By Advisory Practice Lead Robert Wagner and Consulting Executive Aaron Ackerman
Owners and managers of businesses inevitably make mistakes. It is part of the process of learning to lead an organization, reacting to market events, and working within the constraints of limited resources. But over the course of working with small businesses for decades, we have seen some clear distinctions between those that thrive and those that struggle. Listed below (in no particular order) are eight big mistakes that every business owner or manager could avoid:
- Mistake #1 – Being too optimistic
Business is hard. Period. Too often, however, new businesses or even established businesses that are starting up a new market or service offering overestimate how fast revenues and profits will grow. The result is usually a huge understatement of the amount of cash needed to support the business. It is perfectly fine to have an “upside” case to gauge what your business will look like if everything goes perfectly as planned. But it rarely does, so we recommend to also model your capital needs if it takes six months or longer than expected for revenues to build.
- Mistake #2 – Failing to define what you do and don’t do
Too often, businesses try to be all things to all potential customers. They try to serve both large and small customers. They serve customers who are focused primarily on value, as well as customers who are primarily focused on price, often missing the mark on both. Defining your customer and matching up your products and services to those customers will allow you to develop efficient processes and control costs needed to be competitive and profitable over the long term.
One of our successful clients is a plumbing subcontractor. Many construction subcontractors are willing to work on any project: commercial, single family residential, multifamily residential, industrial, etc. Our client takes a different view, focusing solely on projects with a high density of plumbing in a repeatable application such as military housing, university housing, and high density multifamily apartment complexes. They have built processes, procedures, and a customized smartphone application around these types of projects in order to control costs and quality.
The challenge of being committed to your defined customers requires you to say “No” from time to time. In our practice, the most successful clients are willing to refer work to others and keep their focus on serving their best and most profitable customers.
- Mistake #3 – Lack of focus on the balance sheet
More often than not, when companies reach out to us for CFO services, their company’s problem is on the balance sheet, not the income statement. Many small business owners never even look at their balance sheet, usually because they are not sure what it means.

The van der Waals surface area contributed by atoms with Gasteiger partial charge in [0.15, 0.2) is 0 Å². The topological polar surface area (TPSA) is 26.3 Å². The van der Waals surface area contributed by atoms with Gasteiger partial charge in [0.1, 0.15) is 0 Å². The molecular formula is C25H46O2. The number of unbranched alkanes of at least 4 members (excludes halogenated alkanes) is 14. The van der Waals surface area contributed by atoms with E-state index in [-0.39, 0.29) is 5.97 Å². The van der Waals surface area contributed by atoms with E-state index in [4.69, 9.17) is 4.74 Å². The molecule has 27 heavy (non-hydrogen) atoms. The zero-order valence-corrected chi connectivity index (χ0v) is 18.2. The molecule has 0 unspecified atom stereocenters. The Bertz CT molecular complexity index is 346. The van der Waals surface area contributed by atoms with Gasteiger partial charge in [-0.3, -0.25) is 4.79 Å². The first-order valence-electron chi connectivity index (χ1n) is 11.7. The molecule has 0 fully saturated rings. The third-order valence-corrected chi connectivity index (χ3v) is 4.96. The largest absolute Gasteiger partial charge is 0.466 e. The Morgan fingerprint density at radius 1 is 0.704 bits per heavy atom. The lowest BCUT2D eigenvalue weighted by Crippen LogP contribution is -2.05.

The balance sheet is the hiding place for future problems, such as unsalable inventory, uncollected customer accounts, an overwhelming debt burden, unpaid and aging vendor obligations, and unfunded bonus or tax payments. These issues eventually fester into full-blown crises and can take what seemed like a thriving business down within a matter of weeks.
- Mistake #4 – Failure to fully understand costs
Many business owners fail to include all the costs of their products and services when building their financial models and setting prices. This is particularly true for service- oriented business models.
In a service business, the true cost of delivering the service includes not just the wages and benefits of the service technician, but also the costs of supervision, proposals and estimating, technology, transportation, rework, training (both time and expense), recruiting, professional licensing, and liability insurance.
In our experience, the true cost of labor is often double the hourly wage paid to production and service personnel. Failure to understand the magnitude of these costs will significantly affect profitability and pricing and could lead to business failure.
- Mistake #5 – Lack of equity capital
There are two forms of financial capital: debt, which must be repaid with interest, and equity, which does not have to be repaid but eventually expects a much higher return through distributions of future profits and/or eventual sale of the company. Too many business owners do not appreciate the difference between these two sources of capital, which leads to potential trouble as the business begins to grow and more capital is needed.